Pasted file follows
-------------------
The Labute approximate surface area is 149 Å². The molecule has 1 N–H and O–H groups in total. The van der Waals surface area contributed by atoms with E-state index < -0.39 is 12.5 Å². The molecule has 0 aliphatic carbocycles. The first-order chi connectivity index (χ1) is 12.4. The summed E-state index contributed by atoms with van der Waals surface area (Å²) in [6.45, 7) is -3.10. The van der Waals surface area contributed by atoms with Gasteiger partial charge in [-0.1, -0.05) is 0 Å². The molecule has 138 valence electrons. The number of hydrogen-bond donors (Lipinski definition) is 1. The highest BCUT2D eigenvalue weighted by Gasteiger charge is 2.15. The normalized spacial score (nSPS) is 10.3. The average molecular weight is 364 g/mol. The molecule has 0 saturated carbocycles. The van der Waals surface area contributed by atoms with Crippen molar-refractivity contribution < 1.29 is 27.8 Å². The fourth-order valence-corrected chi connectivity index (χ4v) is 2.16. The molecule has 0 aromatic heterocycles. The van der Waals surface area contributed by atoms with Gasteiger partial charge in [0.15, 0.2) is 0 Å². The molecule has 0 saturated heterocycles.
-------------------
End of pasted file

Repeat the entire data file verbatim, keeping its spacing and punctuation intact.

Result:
The Labute approximate surface area is 149 Å². The molecule has 1 N–H and O–H groups in total. The van der Waals surface area contributed by atoms with E-state index < -0.39 is 12.5 Å². The molecule has 0 aliphatic carbocycles. The first-order chi connectivity index (χ1) is 12.4. The summed E-state index contributed by atoms with van der Waals surface area (Å²) in [6.45, 7) is -3.10. The van der Waals surface area contributed by atoms with Gasteiger partial charge in [-0.1, -0.05) is 0 Å². The molecule has 138 valence electrons. The number of hydrogen-bond donors (Lipinski definition) is 1. The highest BCUT2D eigenvalue weighted by Gasteiger charge is 2.15. The normalized spacial score (nSPS) is 10.3. The average molecular weight is 364 g/mol. The molecule has 0 saturated carbocycles. The van der Waals surface area contributed by atoms with Crippen molar-refractivity contribution < 1.29 is 27.8 Å². The fourth-order valence-corrected chi connectivity index (χ4v) is 2.16. The molecule has 0 aromatic heterocycles. The van der Waals surface area contributed by atoms with Gasteiger partial charge in [0.15, 0.2) is 0 Å². The molecule has 0 saturated heterocycles.